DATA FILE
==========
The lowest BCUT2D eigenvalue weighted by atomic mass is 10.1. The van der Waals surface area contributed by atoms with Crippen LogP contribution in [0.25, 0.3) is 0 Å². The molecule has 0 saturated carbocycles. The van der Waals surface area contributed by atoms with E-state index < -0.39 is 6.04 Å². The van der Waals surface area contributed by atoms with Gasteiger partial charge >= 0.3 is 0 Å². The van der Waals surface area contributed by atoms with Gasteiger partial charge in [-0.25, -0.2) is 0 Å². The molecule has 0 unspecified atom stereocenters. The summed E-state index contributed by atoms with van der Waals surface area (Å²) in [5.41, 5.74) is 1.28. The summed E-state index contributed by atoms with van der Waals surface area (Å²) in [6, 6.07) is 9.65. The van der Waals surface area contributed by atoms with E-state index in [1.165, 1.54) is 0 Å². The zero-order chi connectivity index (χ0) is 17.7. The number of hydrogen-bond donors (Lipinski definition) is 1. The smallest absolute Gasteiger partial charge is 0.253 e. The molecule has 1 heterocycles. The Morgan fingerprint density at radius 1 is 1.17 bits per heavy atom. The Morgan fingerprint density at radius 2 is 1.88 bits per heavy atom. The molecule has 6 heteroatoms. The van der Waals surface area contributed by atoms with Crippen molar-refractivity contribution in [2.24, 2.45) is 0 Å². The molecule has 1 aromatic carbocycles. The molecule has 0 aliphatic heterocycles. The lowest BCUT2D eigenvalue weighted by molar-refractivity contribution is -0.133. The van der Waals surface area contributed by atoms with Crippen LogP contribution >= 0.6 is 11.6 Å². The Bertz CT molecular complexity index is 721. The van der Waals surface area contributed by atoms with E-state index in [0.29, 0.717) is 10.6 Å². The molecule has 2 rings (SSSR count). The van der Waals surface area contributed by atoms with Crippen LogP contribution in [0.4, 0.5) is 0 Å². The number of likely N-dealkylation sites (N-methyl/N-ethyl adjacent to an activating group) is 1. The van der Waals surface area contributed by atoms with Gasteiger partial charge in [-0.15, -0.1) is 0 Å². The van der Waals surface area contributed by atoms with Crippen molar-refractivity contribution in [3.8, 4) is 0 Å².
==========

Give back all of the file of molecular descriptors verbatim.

The lowest BCUT2D eigenvalue weighted by atomic mass is 10.1. The van der Waals surface area contributed by atoms with Crippen LogP contribution in [0.25, 0.3) is 0 Å². The molecule has 0 saturated carbocycles. The van der Waals surface area contributed by atoms with E-state index < -0.39 is 6.04 Å². The van der Waals surface area contributed by atoms with Gasteiger partial charge >= 0.3 is 0 Å². The van der Waals surface area contributed by atoms with Gasteiger partial charge in [-0.25, -0.2) is 0 Å². The molecule has 0 unspecified atom stereocenters. The summed E-state index contributed by atoms with van der Waals surface area (Å²) in [5.41, 5.74) is 1.28. The summed E-state index contributed by atoms with van der Waals surface area (Å²) in [6, 6.07) is 9.65. The van der Waals surface area contributed by atoms with E-state index in [1.165, 1.54) is 0 Å². The zero-order chi connectivity index (χ0) is 17.7. The number of hydrogen-bond donors (Lipinski definition) is 1. The smallest absolute Gasteiger partial charge is 0.253 e. The molecule has 1 heterocycles. The Morgan fingerprint density at radius 1 is 1.17 bits per heavy atom. The Morgan fingerprint density at radius 2 is 1.88 bits per heavy atom. The molecule has 6 heteroatoms. The van der Waals surface area contributed by atoms with Crippen molar-refractivity contribution in [2.24, 2.45) is 0 Å². The molecule has 1 aromatic carbocycles. The molecule has 0 aliphatic heterocycles. The lowest BCUT2D eigenvalue weighted by molar-refractivity contribution is -0.133. The van der Waals surface area contributed by atoms with Crippen LogP contribution >= 0.6 is 11.6 Å². The Bertz CT molecular complexity index is 721. The van der Waals surface area contributed by atoms with E-state index in [0.29, 0.717) is 10.6 Å². The molecule has 2 rings (SSSR count). The van der Waals surface area contributed by atoms with Crippen LogP contribution in [0.4, 0.5) is 0 Å². The number of likely N-dealkylation sites (N-methyl/N-ethyl adjacent to an activating group) is 1. The van der Waals surface area contributed by atoms with Gasteiger partial charge in [-0.15, -0.1) is 0 Å². The van der Waals surface area contributed by atoms with Crippen molar-refractivity contribution in [3.8, 4) is 0 Å².